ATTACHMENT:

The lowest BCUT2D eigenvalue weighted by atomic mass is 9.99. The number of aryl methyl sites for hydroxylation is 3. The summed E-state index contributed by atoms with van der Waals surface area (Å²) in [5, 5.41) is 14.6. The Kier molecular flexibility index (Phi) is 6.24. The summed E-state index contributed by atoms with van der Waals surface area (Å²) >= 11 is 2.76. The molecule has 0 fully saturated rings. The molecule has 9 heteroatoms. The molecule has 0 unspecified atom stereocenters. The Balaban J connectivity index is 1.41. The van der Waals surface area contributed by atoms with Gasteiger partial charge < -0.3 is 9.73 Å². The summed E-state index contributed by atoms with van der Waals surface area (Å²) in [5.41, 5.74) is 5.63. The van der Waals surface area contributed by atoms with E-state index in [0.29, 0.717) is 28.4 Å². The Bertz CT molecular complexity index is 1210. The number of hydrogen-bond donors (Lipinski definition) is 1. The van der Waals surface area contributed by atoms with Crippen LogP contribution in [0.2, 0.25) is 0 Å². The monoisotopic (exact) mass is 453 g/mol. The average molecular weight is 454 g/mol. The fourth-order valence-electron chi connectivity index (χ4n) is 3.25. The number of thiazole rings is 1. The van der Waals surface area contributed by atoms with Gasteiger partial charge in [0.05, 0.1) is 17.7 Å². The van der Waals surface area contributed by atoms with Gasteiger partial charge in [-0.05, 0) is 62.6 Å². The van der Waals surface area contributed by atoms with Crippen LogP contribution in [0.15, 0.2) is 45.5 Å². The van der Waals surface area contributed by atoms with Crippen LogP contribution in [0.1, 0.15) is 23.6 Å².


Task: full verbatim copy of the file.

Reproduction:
The lowest BCUT2D eigenvalue weighted by atomic mass is 9.99. The number of aryl methyl sites for hydroxylation is 3. The summed E-state index contributed by atoms with van der Waals surface area (Å²) in [5, 5.41) is 14.6. The Kier molecular flexibility index (Phi) is 6.24. The summed E-state index contributed by atoms with van der Waals surface area (Å²) >= 11 is 2.76. The molecule has 0 fully saturated rings. The molecule has 9 heteroatoms. The molecule has 0 unspecified atom stereocenters. The Balaban J connectivity index is 1.41. The van der Waals surface area contributed by atoms with Gasteiger partial charge < -0.3 is 9.73 Å². The summed E-state index contributed by atoms with van der Waals surface area (Å²) in [5.41, 5.74) is 5.63. The van der Waals surface area contributed by atoms with E-state index in [0.29, 0.717) is 28.4 Å². The Bertz CT molecular complexity index is 1210. The number of hydrogen-bond donors (Lipinski definition) is 1. The van der Waals surface area contributed by atoms with Crippen LogP contribution in [0.2, 0.25) is 0 Å². The monoisotopic (exact) mass is 453 g/mol. The average molecular weight is 454 g/mol. The fourth-order valence-electron chi connectivity index (χ4n) is 3.25. The number of thiazole rings is 1. The van der Waals surface area contributed by atoms with Gasteiger partial charge in [0.05, 0.1) is 17.7 Å². The van der Waals surface area contributed by atoms with Gasteiger partial charge in [-0.05, 0) is 62.6 Å². The van der Waals surface area contributed by atoms with Crippen LogP contribution in [0.15, 0.2) is 45.5 Å². The van der Waals surface area contributed by atoms with Crippen LogP contribution in [0.1, 0.15) is 23.6 Å².